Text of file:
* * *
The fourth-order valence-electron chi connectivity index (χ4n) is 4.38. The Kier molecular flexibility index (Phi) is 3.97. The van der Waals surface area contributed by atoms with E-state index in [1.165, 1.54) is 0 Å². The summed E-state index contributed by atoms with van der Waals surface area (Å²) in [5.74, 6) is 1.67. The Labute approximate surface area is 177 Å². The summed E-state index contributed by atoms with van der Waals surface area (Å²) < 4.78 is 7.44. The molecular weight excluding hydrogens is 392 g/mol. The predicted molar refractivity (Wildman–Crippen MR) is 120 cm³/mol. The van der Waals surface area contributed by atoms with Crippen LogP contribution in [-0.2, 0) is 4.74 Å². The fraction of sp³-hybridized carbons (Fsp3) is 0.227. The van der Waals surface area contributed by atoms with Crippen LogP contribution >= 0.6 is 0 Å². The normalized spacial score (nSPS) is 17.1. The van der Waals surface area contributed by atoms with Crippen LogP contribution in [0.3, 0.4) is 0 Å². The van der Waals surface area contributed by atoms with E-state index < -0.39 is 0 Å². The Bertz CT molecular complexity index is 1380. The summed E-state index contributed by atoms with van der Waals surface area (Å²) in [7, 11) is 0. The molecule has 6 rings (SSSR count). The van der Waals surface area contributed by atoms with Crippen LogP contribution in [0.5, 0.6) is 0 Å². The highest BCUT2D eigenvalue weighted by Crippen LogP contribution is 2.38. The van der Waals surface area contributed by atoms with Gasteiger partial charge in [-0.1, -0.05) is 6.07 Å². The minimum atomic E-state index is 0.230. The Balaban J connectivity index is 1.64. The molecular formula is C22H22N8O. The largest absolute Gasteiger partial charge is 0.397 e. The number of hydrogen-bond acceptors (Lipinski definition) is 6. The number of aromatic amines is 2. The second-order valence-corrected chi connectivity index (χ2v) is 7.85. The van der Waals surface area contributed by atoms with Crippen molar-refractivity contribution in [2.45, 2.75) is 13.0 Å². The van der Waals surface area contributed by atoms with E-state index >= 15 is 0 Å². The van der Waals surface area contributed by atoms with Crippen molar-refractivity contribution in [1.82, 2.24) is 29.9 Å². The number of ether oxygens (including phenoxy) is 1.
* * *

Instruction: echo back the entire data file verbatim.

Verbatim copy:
The fourth-order valence-electron chi connectivity index (χ4n) is 4.38. The Kier molecular flexibility index (Phi) is 3.97. The van der Waals surface area contributed by atoms with E-state index in [1.165, 1.54) is 0 Å². The summed E-state index contributed by atoms with van der Waals surface area (Å²) in [5.74, 6) is 1.67. The Labute approximate surface area is 177 Å². The summed E-state index contributed by atoms with van der Waals surface area (Å²) < 4.78 is 7.44. The molecular weight excluding hydrogens is 392 g/mol. The predicted molar refractivity (Wildman–Crippen MR) is 120 cm³/mol. The van der Waals surface area contributed by atoms with Crippen LogP contribution in [-0.2, 0) is 4.74 Å². The fraction of sp³-hybridized carbons (Fsp3) is 0.227. The van der Waals surface area contributed by atoms with Crippen LogP contribution >= 0.6 is 0 Å². The normalized spacial score (nSPS) is 17.1. The van der Waals surface area contributed by atoms with Crippen LogP contribution in [0.3, 0.4) is 0 Å². The van der Waals surface area contributed by atoms with E-state index < -0.39 is 0 Å². The Bertz CT molecular complexity index is 1380. The summed E-state index contributed by atoms with van der Waals surface area (Å²) in [7, 11) is 0. The molecule has 6 rings (SSSR count). The van der Waals surface area contributed by atoms with Crippen LogP contribution in [0.5, 0.6) is 0 Å². The highest BCUT2D eigenvalue weighted by Crippen LogP contribution is 2.38. The van der Waals surface area contributed by atoms with Gasteiger partial charge in [-0.1, -0.05) is 6.07 Å². The minimum atomic E-state index is 0.230. The Balaban J connectivity index is 1.64. The molecular formula is C22H22N8O. The largest absolute Gasteiger partial charge is 0.397 e. The number of hydrogen-bond acceptors (Lipinski definition) is 6. The number of aromatic amines is 2. The second-order valence-corrected chi connectivity index (χ2v) is 7.85. The van der Waals surface area contributed by atoms with Crippen molar-refractivity contribution in [2.45, 2.75) is 13.0 Å². The van der Waals surface area contributed by atoms with E-state index >= 15 is 0 Å². The van der Waals surface area contributed by atoms with Crippen molar-refractivity contribution in [1.82, 2.24) is 29.9 Å². The number of ether oxygens (including phenoxy) is 1.